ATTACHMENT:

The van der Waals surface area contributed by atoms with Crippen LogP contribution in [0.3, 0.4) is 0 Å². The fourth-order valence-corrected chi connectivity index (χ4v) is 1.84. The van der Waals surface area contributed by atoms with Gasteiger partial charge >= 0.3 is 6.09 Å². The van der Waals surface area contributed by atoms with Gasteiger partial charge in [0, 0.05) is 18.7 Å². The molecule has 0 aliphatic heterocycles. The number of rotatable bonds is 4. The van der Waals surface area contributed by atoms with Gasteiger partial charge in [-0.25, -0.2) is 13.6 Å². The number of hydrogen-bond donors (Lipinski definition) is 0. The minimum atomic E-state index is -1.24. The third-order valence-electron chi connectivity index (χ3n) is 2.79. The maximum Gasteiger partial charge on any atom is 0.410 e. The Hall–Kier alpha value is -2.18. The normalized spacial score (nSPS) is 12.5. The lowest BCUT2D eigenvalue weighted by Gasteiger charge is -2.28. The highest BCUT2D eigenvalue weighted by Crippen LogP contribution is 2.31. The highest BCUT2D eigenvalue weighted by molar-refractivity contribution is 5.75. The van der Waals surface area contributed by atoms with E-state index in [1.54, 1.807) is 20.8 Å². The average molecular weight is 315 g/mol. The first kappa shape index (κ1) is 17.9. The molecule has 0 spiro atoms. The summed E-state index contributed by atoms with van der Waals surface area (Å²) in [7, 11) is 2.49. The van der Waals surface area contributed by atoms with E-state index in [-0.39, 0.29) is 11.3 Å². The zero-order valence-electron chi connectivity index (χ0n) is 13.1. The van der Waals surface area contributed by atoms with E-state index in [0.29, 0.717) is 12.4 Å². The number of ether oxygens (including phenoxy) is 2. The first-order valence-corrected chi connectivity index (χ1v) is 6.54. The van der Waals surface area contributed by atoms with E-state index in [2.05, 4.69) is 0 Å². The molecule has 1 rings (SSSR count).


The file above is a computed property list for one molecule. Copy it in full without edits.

The van der Waals surface area contributed by atoms with Crippen LogP contribution in [0.3, 0.4) is 0 Å². The fourth-order valence-corrected chi connectivity index (χ4v) is 1.84. The van der Waals surface area contributed by atoms with Gasteiger partial charge >= 0.3 is 6.09 Å². The van der Waals surface area contributed by atoms with Gasteiger partial charge in [0, 0.05) is 18.7 Å². The molecule has 0 aliphatic heterocycles. The number of rotatable bonds is 4. The van der Waals surface area contributed by atoms with Gasteiger partial charge in [-0.25, -0.2) is 13.6 Å². The number of hydrogen-bond donors (Lipinski definition) is 0. The minimum atomic E-state index is -1.24. The third-order valence-electron chi connectivity index (χ3n) is 2.79. The maximum Gasteiger partial charge on any atom is 0.410 e. The Hall–Kier alpha value is -2.18. The normalized spacial score (nSPS) is 12.5. The lowest BCUT2D eigenvalue weighted by Gasteiger charge is -2.28. The highest BCUT2D eigenvalue weighted by Crippen LogP contribution is 2.31. The highest BCUT2D eigenvalue weighted by molar-refractivity contribution is 5.75. The van der Waals surface area contributed by atoms with E-state index in [1.54, 1.807) is 20.8 Å². The average molecular weight is 315 g/mol. The first kappa shape index (κ1) is 17.9. The molecule has 0 spiro atoms. The summed E-state index contributed by atoms with van der Waals surface area (Å²) in [7, 11) is 2.49. The van der Waals surface area contributed by atoms with E-state index in [-0.39, 0.29) is 11.3 Å². The zero-order valence-electron chi connectivity index (χ0n) is 13.1. The van der Waals surface area contributed by atoms with E-state index in [0.29, 0.717) is 12.4 Å². The number of ether oxygens (including phenoxy) is 2. The first-order valence-corrected chi connectivity index (χ1v) is 6.54. The van der Waals surface area contributed by atoms with E-state index in [2.05, 4.69) is 0 Å². The molecule has 1 rings (SSSR count).